Difficult and complex decisions are being made to reject the buildout of oil and gas pipelines in the United States and Canada. Long-term debates have finally come to a head, and three major pipeline projects have been halted as a result.
The companies that planned to build the Atlantic Coast Pipeline recently threw in the towel in the face of powerful public opposition and the skepticism of elected leaders. The Williams Pipeline tunneled through the Federal Energy Regulatory Commission (FERC) but was forced to a hard stop at the doors of state agencies in New York and New Jersey. Promoters of the Dakota Access Pipeline pushed their project through the Army Corps of Engineers and rushed to get it built, believing the court wouldn’t dare shut it down for dodging an environmental impact statement — but the court proved them wrong.
More such decisions may soon emerge. The Keystone XL Pipeline remains tied up in the courts of law and public opinion. The Trans Mountain Pipeline, Canada’s fiscal folly, has yet to see its day of reckoning but the possibility of its being scrapped cannot be ruled out.
In the wake of these developments, the fossil fuel industry would have us believe that egregious injustices are taking place that will undermine our country’s ability to meet basic energy needs. But these dire warnings ring hollow when profitable alternatives exist that can be put into immediate effect by utility companies.
THE REAL ISSUE FOR PIPELINE DEVELOPERS IS THE LOSS IN PROFITABILITY OF THE OIL AND GAS SECTOR, and the simultaneous improved competitiveness of renewable energy and energy-efficient technologies. Industry pleas to streamline or eliminate environmental regulation will not reverse these trends. Eviscerating these laws would, in fact, cause great harm by locking society into outdated energy systems that are detrimental to the environment and climate.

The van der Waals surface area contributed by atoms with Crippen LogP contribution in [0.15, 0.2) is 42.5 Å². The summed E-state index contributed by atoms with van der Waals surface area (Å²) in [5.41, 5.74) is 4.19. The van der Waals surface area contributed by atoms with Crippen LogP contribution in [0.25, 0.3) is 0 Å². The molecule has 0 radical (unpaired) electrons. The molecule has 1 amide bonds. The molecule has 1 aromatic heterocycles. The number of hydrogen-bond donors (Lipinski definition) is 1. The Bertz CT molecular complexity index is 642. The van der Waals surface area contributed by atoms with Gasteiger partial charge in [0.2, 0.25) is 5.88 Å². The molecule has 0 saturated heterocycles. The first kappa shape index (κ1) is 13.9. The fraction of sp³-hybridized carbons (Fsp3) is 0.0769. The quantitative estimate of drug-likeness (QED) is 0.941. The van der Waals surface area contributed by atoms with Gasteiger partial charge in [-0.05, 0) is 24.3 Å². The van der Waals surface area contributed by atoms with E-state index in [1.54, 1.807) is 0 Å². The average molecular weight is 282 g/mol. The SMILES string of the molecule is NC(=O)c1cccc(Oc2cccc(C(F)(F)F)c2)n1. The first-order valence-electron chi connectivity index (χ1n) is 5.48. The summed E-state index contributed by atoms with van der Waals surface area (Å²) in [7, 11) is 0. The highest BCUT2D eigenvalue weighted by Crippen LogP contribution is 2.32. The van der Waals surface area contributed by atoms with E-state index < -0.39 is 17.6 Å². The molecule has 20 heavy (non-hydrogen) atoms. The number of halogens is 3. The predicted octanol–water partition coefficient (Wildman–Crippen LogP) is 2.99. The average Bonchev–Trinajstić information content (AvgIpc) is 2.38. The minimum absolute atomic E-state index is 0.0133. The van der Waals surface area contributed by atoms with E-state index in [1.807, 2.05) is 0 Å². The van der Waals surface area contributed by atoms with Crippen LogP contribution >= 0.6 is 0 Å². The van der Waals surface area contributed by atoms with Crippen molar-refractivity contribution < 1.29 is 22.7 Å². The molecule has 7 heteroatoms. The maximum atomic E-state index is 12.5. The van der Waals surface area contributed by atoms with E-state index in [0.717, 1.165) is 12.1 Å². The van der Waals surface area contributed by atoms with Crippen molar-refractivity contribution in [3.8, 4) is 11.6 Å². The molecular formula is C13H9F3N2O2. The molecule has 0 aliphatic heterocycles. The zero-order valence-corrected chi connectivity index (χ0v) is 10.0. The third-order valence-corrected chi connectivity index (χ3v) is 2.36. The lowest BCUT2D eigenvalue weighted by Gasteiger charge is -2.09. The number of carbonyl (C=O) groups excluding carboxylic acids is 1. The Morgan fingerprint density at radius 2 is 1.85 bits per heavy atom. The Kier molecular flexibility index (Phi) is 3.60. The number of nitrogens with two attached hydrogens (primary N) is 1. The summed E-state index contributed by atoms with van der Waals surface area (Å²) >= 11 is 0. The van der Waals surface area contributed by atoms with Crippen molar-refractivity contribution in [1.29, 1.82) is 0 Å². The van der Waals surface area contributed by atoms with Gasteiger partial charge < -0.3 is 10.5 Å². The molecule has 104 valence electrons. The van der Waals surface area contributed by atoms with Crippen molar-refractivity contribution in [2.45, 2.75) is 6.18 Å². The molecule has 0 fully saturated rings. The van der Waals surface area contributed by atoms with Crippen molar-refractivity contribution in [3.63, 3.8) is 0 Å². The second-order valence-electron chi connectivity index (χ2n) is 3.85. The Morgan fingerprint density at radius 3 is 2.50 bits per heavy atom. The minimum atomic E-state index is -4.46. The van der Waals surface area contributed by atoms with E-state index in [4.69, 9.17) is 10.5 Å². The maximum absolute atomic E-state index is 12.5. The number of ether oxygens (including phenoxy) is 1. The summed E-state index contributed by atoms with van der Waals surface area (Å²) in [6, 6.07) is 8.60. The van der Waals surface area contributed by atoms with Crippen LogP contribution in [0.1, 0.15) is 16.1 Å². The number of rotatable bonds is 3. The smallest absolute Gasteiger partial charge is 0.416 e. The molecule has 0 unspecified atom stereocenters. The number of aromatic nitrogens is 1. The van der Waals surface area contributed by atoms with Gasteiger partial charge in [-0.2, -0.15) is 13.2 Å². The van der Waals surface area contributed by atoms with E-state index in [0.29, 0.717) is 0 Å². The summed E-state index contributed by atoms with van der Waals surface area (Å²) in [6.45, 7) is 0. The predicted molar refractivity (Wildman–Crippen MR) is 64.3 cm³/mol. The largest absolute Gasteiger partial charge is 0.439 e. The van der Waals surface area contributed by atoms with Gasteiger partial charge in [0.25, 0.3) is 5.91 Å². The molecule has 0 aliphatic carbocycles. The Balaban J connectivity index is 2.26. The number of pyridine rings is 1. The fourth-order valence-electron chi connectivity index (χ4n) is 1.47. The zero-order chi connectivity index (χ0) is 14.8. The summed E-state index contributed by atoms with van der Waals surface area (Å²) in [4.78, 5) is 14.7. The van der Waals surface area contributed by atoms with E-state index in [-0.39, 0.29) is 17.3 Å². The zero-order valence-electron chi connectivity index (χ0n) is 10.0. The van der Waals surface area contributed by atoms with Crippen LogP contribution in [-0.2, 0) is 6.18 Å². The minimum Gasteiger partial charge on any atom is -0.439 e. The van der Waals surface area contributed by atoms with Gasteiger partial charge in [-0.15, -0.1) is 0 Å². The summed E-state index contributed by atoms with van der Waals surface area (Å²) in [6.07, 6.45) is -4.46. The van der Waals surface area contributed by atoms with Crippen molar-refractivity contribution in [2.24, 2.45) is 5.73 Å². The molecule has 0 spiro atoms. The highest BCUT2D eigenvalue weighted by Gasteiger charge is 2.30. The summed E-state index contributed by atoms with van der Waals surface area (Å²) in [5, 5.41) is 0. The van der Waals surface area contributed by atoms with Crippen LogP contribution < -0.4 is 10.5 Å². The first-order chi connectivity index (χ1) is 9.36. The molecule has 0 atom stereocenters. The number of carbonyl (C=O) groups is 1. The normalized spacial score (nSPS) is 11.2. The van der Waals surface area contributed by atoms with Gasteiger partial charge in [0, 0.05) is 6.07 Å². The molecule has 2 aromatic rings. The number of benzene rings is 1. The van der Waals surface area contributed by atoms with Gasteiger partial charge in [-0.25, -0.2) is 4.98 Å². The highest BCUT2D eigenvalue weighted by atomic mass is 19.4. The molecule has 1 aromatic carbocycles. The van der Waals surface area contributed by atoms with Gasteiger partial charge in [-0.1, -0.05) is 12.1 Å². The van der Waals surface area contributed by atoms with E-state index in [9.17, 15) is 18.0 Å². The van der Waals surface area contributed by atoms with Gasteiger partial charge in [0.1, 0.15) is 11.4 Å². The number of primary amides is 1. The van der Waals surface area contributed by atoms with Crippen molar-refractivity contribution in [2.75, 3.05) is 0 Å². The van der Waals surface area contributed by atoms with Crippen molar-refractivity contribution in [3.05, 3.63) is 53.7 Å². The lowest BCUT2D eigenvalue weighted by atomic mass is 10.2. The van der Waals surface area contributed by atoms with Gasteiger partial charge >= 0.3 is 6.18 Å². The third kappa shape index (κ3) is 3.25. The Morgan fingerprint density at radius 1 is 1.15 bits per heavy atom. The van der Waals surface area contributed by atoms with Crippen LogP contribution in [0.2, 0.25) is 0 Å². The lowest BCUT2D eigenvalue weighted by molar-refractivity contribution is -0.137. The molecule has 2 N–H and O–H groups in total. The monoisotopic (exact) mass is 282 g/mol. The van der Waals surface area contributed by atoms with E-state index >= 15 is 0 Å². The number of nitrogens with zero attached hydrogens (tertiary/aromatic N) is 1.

Industry complaints about the law and environmentalists are really about democracy
Each pipeline project has a long back story. These stories reveal that the law and well-informed, organized voices can put a brake on misguided policies and demonstrate that profitable alternatives exist.
- We still have laws in the U.S. Environmental regulations must be followed, just like every other law. If a pipeline company cannot meet legal standards, then the agency or court responsible for enforcing those standards has the authority to determine that the answer to the question, “Should this project go forward?” is most definitely “no.”